Mytholmroyd, Yorkshire, England
Profile Bio Text
Edward James "Ted" Hughes, OM (17 August 1930 – 28 October 1998) was an English poet and children's writer. Critics routinely rank him as one of the best poets of his generation. Hughes was British Poet Laureate from 1984 until his death.
Hughes was married to American poet Sylvia Plath, from 1956 until her suicide in 1963 at the age of 30. His part in the relationship became controversial to some feminists and (particularly) American admirers of Plath. His last poetic work, Birthday Letters (1998), explored their complex relationship. These poems make reference to Plath's suicide, but none of them addresses directly the circumstances of her death. A poem discovered in October 2010, Last letter, describes what happened during the three days leading up to Plath's suicide.
In 2008 The Times ranked Hughes fourth on their list of "The 50 greatest British writers since 1945".
Hughes was born on 17 August 1930 at 1 Aspinall Street, in Mytholmroyd, West Riding of Yorkshire, to William Henry and Edith (née Farrar) Hughes, and raised among the local farms of the Calder valley and on the Pennine moorland. Hughes' sister Olwyn was two years his senior and his brother Gerald was older than him by ten years. His mother could trace her ancestry back to William de Ferrières, who came to England with William the Conqueror in the 11th century. One of her ancestors had founded the religious community of Little Gidding. Most of the more recent generations of his family had worked in the clothing and milling industries in the area. Hughes's father, a joiner, had enlisted with the Lancashire Fusiliers and fought at Ypres. A bullet narrowly escaped killing William Hughes when it lodged in a paybook in his breast pocket. He was one of just 17 men of his regiment to return from the Dardanelles Campaign (1915–16). The stories of Flanders fields filled Hughes' childhood imagination (later described in the poem "Out"). Hughes noted, "my first six years shaped everything."
Hughes loved hunting and fishing, swimming and picnicking with his family. He attended the Burnley Road School until he was seven, when his family moved to Mexborough, South Yorkshire, then attending Schofield Street junior school. His parents ran a newsagent's and tobacconist's shop. In Poetry in Making he recalled that he was fascinated by animals, collecting and drawing toy lead creatures. He acted as retriever when his elder brother gamekeeper shot magpies, owls, rats and curlews, growing up surrounded by the harsh realities of working farms in the valleys and on the moors. During his time in Mexborough he explored Manor Farm at Old Denaby, which he said he would come to know "better than any place on earth". His earliest poem "The Thought Fox", and earliest story "The Rain Horse" were recollections of the area. A close friend at the time, John Wholly, took Hughes to the Crookhill estate above Conisbrough where the boys spent great swathes of time. Hughes became close to the family and learnt a lot about wildlife from Wholly's father, a game keeper. He came to view fishing as an almost religious experience.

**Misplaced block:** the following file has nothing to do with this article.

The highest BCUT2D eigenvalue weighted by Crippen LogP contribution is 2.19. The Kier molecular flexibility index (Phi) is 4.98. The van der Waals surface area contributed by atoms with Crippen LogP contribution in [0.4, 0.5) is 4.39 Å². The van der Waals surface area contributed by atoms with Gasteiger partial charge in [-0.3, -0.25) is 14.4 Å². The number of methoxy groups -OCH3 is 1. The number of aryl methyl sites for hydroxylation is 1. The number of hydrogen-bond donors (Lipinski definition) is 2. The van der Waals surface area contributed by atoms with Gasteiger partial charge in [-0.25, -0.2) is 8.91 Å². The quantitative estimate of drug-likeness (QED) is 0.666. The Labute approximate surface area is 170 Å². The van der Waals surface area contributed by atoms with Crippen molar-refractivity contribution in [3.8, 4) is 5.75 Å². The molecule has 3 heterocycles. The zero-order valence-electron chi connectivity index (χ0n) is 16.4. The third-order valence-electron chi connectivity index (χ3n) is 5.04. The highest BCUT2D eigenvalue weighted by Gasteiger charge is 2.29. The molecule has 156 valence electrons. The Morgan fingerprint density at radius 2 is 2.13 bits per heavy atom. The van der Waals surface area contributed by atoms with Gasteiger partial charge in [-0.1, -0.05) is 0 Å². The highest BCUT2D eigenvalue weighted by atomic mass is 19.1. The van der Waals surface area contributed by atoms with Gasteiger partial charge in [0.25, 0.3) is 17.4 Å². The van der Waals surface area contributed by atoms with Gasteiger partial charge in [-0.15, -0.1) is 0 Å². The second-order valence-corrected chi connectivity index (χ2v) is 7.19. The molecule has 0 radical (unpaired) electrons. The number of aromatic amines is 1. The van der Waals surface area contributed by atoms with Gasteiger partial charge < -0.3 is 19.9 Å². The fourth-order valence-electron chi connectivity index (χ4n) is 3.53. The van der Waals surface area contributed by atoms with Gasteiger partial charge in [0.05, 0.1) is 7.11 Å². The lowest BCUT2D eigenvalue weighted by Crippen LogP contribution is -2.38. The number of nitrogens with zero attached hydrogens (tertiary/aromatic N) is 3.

Hughes attended Mexborough Grammar School, where a succession of teachers encouraged him to write, and develop his interest in poetry. Teachers Miss McLeod and Pauline Mayne introduced him to the poets Hopkins and Eliot. Hughes was mentored by his sister Olwyn, who was well versed in poetry, and another teacher, John Fisher. Poet Harold Massingham also attended this school and was also mentored by Fisher. In 1946 one of Hughes' early poems, "Wild West" and a short story were published in the grammar school magazine The Don and Dearne, followed by further poems in 1948. By 16 he had no other thought than being a poet.
During the same year Hughes won an open exhibition in English at the Pembroke College, Cambridge, but chose to do his National Service first. His two years of National Service (1949–51) passed comparatively easily. Hughes was stationed as a ground wireless mechanic in the RAF on an isolated three-man station in east Yorkshire, a time during which he had nothing to do but "read and reread Shakespeare and watch the grass grow". He learnt many of the plays by heart and memorised great quantities of Yeats' poetry.
Couple Profile Source
Pembroke College, Cambridge
Edith Farrar Hughes
Edward James "Ted" Hughes, OM (17 August 1930 – 28 October 1998) was an English poet and children's writer. Critics routinely rank him as one of the best poets of his generation. He served as Poet Laureate from 1984 until his death.
Salt and Pepper
Place of Death
London, England, UK
Claim to Fame
The Iron Giant
Cause of Death
Writer, Other Crew
Has Detailed Data (New)
Full Name at Birth
Edward James Hughes
William Henry Hughes
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